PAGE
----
“The new phone book’s here, the new phone book’s here!”

Those of a certain generation might recall this scene from the movie The Jerk, in which the main character, Navin Johnson (played by Steve Martin), excitedly rifles through the newly published white pages to find his name in print for the first time. “Things are going to start happening to me now,” Navin exclaims.

A similar spectacle plays out in Ottawa among interest groups every time Prime Minister Justin Trudeau publishes mandate letters to his ministers. These missives are combed through carefully in search of any hint that there might be something on the prime minister’s radar that relates to what the organization desires from the government. If the reference can be found, those concerned are secure in the knowledge that their issue is a prime ministerial priority that will be executed. Some may think things are going to start happening now. It’s more likely the gallery got excited about nothing.

A tranche of some 38 mandate letters was dropped in mid- December by the Prime Minister’s Office (PMO). The spectacle then began once again.

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Ministers receive mandate letters following a general election, a throne speech or a cabinet shuffle. They are written by the PMO and the Privy Council Office (the prime minister’s department) to identify the files to which the prime minister attaches priority within the minister’s portfolio.

Publicly released mandate letters are a Trudeau government innovation. Previously, federal mandate letters were classified documents that only ministers, their chief of staff and a handful of senior civil servants saw (deputy ministers received a copy, and assistant deputy ministers would receive excerpts on priorities in their specific domain).

The concept of published mandate letters is in theory an exercise in transparency – the public can see what the prime minister’s priorities are for his cabinet and can hold ministers accountable for them. In practice, they have degenerated into little more than manipulation of the public and further weakening of ministers — yet another nail in the coffin of cabinet government.

The first secret mandate letter I saw was about 20 years ago. It was concise and precise, containing a handful of files within the minister’s portfolio that were important to the prime minister. There was no spin. No superfluities. The letter wasn’t intended to impress – or get press — or convince anyone of anything. It was clear, confidential direction from the PM to the minister.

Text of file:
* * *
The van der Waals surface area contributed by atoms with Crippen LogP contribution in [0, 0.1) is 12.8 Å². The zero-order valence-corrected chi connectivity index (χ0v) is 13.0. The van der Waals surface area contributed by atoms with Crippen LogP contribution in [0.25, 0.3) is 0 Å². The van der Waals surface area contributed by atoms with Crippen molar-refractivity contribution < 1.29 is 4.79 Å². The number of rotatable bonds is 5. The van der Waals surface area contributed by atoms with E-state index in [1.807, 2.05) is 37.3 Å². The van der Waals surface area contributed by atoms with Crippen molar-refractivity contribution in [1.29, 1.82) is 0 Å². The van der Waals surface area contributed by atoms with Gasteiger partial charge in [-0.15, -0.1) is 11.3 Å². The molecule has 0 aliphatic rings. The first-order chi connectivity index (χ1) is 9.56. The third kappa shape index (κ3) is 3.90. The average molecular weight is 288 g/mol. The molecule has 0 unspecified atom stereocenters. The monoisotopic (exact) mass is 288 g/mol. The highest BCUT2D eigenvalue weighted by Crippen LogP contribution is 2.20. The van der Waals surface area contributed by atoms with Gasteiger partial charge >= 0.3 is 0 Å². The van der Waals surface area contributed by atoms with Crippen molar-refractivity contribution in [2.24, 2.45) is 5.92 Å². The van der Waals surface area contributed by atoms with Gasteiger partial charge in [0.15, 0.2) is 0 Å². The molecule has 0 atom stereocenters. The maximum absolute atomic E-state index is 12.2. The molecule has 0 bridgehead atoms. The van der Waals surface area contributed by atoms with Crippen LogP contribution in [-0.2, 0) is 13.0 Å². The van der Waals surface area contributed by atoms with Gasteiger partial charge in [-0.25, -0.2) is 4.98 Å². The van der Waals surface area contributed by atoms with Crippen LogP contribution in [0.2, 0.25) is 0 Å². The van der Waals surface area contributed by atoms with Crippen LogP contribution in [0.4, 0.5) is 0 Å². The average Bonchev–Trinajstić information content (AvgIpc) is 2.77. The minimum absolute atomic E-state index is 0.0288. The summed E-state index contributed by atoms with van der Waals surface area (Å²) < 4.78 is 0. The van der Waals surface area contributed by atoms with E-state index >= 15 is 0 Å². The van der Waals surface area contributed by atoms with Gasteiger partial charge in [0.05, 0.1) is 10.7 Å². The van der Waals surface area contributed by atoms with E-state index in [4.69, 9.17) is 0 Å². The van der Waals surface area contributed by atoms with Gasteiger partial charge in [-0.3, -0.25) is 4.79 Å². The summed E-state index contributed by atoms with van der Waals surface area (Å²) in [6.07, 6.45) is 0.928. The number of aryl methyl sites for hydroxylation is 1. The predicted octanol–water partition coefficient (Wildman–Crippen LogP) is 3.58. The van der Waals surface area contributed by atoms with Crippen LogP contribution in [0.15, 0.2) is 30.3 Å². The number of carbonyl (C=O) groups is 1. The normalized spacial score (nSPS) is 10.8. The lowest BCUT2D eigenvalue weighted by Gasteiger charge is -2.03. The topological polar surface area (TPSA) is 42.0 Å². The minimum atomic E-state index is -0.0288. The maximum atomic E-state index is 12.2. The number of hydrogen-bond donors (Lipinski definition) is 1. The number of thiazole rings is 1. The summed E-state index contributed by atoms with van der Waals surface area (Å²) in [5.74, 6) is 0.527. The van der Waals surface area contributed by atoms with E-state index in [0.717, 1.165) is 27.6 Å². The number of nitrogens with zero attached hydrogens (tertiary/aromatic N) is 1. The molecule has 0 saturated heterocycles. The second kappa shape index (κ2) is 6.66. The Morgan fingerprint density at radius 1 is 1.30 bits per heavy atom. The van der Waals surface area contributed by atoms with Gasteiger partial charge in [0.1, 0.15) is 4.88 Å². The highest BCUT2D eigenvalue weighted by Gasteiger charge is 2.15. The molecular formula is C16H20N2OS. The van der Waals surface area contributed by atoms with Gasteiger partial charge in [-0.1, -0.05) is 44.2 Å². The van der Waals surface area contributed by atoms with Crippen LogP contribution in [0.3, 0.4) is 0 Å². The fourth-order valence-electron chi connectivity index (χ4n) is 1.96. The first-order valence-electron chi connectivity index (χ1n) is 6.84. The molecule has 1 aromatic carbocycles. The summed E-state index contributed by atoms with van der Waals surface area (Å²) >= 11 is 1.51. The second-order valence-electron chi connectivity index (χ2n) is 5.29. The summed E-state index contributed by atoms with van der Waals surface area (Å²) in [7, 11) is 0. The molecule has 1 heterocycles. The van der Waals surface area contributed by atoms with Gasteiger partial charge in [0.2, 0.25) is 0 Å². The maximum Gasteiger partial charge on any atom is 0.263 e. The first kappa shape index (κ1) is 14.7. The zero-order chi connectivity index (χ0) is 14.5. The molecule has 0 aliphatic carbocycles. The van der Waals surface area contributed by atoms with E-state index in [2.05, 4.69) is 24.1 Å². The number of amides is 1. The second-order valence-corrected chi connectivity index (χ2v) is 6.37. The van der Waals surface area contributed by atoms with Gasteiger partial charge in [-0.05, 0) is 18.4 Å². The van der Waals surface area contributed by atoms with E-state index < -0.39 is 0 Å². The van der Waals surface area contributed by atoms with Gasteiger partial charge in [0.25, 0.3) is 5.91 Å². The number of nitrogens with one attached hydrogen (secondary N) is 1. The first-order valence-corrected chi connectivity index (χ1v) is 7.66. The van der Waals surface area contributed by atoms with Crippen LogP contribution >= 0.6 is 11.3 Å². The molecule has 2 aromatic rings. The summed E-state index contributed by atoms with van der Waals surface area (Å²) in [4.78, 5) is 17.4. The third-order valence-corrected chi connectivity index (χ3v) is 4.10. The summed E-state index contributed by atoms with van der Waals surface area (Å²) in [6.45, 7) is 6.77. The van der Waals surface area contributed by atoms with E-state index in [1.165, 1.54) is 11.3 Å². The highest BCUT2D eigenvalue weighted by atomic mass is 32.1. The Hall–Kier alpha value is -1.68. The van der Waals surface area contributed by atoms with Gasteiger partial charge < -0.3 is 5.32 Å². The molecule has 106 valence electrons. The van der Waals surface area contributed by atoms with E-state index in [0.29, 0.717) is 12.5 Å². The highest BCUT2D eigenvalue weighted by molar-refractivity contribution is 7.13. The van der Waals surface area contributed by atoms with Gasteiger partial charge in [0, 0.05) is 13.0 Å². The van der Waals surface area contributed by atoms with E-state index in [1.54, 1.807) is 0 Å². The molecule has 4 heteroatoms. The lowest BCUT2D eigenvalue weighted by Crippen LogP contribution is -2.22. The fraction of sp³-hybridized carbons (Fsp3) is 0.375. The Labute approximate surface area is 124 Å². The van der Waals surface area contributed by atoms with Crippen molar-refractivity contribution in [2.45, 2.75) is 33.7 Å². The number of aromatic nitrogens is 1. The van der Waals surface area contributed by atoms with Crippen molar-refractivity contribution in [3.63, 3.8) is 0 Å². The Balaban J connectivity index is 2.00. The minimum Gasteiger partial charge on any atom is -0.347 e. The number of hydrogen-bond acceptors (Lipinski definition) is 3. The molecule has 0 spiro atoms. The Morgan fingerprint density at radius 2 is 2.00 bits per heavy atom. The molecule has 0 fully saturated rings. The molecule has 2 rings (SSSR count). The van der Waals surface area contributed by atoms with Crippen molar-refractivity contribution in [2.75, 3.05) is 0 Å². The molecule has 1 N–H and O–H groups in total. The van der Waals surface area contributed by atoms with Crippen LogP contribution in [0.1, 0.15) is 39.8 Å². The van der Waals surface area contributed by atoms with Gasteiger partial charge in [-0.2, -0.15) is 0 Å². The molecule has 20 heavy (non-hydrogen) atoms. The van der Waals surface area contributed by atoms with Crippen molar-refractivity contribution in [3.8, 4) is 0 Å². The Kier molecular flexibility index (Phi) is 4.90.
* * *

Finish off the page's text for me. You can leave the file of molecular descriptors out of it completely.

There were two important subtexts to that economical approach that are fundamental to cabinet government.

First, it was understood that ministers might and should have some priorities of their own. In other words, ministers — not the prime minister or the PMO — were expected to be or to become the authority on the minister’s portfolio and that ministers would make judgments accordingly on what to focus.

Second and related, it assumed that the prime minister and the PM’s advisors could not foresee most of the issues that would occupy ministers throughout their time in office. Former British prime minister Harold Macmillan’s dictum that “events, dear boy, events” drive government agendas was implicit.

All that is out the window with the Trudeau government’s approach to mandate letters.

Trudeau’s dispatches contain a litany of specific and general directives to ministers in an approach that seems to be aimed as much as anything else at convincing interest groups and the media that the government is on top of all these many files. In other words, the letters are largely an exercise in public relations and stakeholder management, rather than serious statements of priorities or plans for governing.

The finance minister’s new mandate letter, for example, contains 51 items she is expected to deliver in a minority government that likely won’t last more than two or three years if history is any guide. The minister of health’s mandate letter contains 30 decrees from the prime minster; the minister of foreign affairs, 26; the minister of Canadian heritage, 33, etc.

In addition to the PR value of covering the policy waterfront, the voluminous content is indicative of a prime minister who seems to see himself and his office as the experts on every department and agency of government, with little trust in the judgment of ministers to run those portfolios. Ministers, it seems, are not to have ideas of their own about what they might consider important issues within their area. Ministerial time and effort are to be consumed on the hundreds of “priorities” assigned to them by the prime minister and his office.

But it is all a bit of a ruse.

Most of the bullet points in the mandate letters will not be delivered during this government, and Trudeau and his team know this. They know perhaps better than any recent government – given their experience through two years of pandemic that knocked them completely off their agenda – that Macmillan’s wisdom of 60 years ago is even more relevant today. Namely, events drive government agendas more than carefully constructed priority lists.

In other words, things are not going to start happening on most of the commitments in those 38 mandate letters.

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Eugene Lang
Eugene Lang is an adjunct professor at the School of Policy Studies at Queen’s University and Fellow, Canadian Global Affairs Institute. He is co-author (with Janice Stein) of The Unexpected War: Canada in Kandahar. During the Chrétien and Martin governments, Lang was chief of staff to two ministers of national defence.

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